Thursday, September 30, 2010

The Studio, continued

The story unfolds:

As the years passed and the winters came and went, our business had its thriving happy moments. There were times when we could barely keep up with the orders rolling in from our Amazon account and our fingers ached from beading as fast as we could possibly bead.    It was good when we had to borrow chairs from the house to have enough seats and squeeze just one more person to our collage journal class.  Things were thriving when the yard was filled with people for our annual wine and cheese fall party or the annual arts and craft sale where we hosted other artists to sell their craft.  For seven years, two friends ran a tidy little business, making jewelry, teaching art classes, and hosting events.  It was good. 

And the studio has had its sad and lonely lows.  We were disappointed when no one showed up for our holiday sale.   And when we found out that a local mom hijacked one of our classes and taught it at her own home, we were mad.  And as the economy made its downward turn, so did our sales.  Who has money for jewelry, when they are trying to pay the bills?  The message became clear, it was time to move on. 

Through many long, sometimes painful, discussions, Kerry and I decided it was time to close the door on Milagro Jewelry.  It was the right thing to do.  We called the accountant and filed the paperwork.  That was the easy part. 

The hard part came next.  Our very full studio, packed to the rafters with treasures, (papers, beads, blank canvases, ribbon, ephemera, stickers, stamps, embellishments of all kinds) had to be divided.  Like a divorce, but on friendly terms, we have spent many long hours sorting and dividing.  Fortunately, never squabbling over who wants this special paper or that treasured ephemera, we often pass it along to the other.

And now it is done, almost.  And I am reinventing myself and my art in the warm studio that Kerry helped me build.

Kerry continues to create art and craft in her new art and sewing room at her home.  She has her own writing project, too.  You can see what she's up to at Type A Mom Type 1 Kid.

I am excited to see what will happen next.

Tuesday, September 28, 2010

The Studio

This is where I create:

Here is the back story:
(written by my friend, and former business partner, Kerry)

The historic little blue building has lived many lives.   What was once Lafayette’s kindergarten, a storage facility and even a wash house, is a building with a history and with history comes a story.    This one involves an artist, a mother and daughter, a friendship, dreams and a pair of red cowboy boots.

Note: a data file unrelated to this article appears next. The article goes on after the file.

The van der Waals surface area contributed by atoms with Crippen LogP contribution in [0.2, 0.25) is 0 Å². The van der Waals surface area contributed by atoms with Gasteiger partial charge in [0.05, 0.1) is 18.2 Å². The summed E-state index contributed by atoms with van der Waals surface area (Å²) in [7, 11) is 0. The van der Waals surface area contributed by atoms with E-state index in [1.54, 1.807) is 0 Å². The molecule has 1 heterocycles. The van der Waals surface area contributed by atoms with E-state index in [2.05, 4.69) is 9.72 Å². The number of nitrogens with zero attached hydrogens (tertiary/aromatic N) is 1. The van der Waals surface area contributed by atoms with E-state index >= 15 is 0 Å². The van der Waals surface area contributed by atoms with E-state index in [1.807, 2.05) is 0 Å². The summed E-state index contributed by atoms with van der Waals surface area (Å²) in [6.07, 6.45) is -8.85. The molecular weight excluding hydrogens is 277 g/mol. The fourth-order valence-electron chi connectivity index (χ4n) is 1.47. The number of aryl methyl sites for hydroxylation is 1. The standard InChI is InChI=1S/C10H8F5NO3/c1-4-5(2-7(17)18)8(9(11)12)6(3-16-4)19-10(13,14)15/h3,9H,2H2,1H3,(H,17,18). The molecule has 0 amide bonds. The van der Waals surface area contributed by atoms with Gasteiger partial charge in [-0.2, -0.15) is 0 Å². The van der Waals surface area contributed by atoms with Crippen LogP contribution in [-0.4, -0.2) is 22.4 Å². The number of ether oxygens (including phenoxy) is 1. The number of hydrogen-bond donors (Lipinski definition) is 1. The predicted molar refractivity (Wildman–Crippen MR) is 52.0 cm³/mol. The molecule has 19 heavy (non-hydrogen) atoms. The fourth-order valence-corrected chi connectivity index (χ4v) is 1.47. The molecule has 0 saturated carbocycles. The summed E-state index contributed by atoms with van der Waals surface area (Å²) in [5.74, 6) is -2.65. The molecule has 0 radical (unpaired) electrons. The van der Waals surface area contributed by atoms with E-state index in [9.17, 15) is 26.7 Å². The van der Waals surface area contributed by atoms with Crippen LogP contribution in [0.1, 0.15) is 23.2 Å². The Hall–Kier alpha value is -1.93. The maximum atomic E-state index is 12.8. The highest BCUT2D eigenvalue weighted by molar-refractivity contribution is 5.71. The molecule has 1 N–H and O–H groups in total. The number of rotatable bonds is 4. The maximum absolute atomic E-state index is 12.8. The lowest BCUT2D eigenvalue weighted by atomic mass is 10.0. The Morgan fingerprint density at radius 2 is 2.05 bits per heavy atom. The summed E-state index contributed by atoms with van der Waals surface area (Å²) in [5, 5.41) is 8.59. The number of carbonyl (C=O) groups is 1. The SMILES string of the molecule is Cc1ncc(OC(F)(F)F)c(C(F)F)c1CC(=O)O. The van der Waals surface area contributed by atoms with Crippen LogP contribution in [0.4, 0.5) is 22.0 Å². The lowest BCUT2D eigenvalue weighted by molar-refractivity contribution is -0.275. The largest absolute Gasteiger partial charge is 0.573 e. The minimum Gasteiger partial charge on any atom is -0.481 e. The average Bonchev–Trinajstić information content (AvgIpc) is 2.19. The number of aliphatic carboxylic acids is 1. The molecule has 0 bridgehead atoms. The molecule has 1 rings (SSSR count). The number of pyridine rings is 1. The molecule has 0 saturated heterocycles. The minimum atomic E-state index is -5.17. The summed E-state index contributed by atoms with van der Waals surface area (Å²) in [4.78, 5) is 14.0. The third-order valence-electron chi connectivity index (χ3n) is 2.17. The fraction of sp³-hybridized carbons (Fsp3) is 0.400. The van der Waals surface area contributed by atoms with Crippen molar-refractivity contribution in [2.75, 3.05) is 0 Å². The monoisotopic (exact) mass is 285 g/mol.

Helen, a Birch and Douglas Elementary Schools art teacher and artist, started renovations on the little blue building with the dream of turning it into an art studio for herself.  New cherry wood floors, walls and electricity were added but renovations stopped with her sudden death and the little blue building sat.  In the coming years it was used as a storage facility by her daughter Rachel.  It sat untouched for 7 years until Rachel and Kerry were looking for a place to expand their jewelry design business.  The perfect place was right there in front of them in what everyone called “the schoolhouse.”

 In the spring of 2005, renovations started.  It was messy, dusty and sometimes overwhelming.  But with determination and help from friends, everything was hauled out and cleaned and we began to see what a fabulous place we had.  We found many treasures while we cleaned, including a bag of Milagros that we swore kept mysteriously moving around every time we set them down.   Each time we discovered them again we knew this was the right place for us to be.  A friendly mannequin we nicknamed Paco sat in the corner with a bandaged arm.  We still hope he is out there somewhere riding around Lafayette.  Boxes and boxes of art supplies and treasures we named collageables, were waiting for us to transform them into art.    One item we don’t have a story for but we find intriguing are the red cowboy boots that hang from the ceiling rafter.  It is the one item we never moved and probably never will.  They must be important, because everyone notices them and everyone has something nice to say about them.   We like to think of the red boots as the logo for what we now call “The Helen Parker Art Studio.”

In the fall of 2005, we moved in with our jewelry business and found that we wanted to create more than jewelry in our little studio.  We started experimenting with our own art and world’s of ideas came to us.  We always say we are full of ideas and it seems they never stop, so we had to share.  In December we started classes for local women to come and create fine crafts with us.  The classes filled each month and we have a nice group of regulars as well as new people each time.  We love sharing our ideas and love meeting all of the fascinating, creative, bright women who join us.  We hosted coffee hours each Friday for women to just stop by and talk, get ideas or just connect with other women.  The Studio became a second home for us; and we hope it feels the same way for everyone else who joins us there.

written by my good friend Kerry
who you can now find on her blog Type A Mom Type 1 Kid.

Monday, September 27, 2010

Quote of the Day-

Manners are a sensitive awareness of the feelings of others. If you have that awareness, you have good manners, no matter what fork you use.
-Emily Post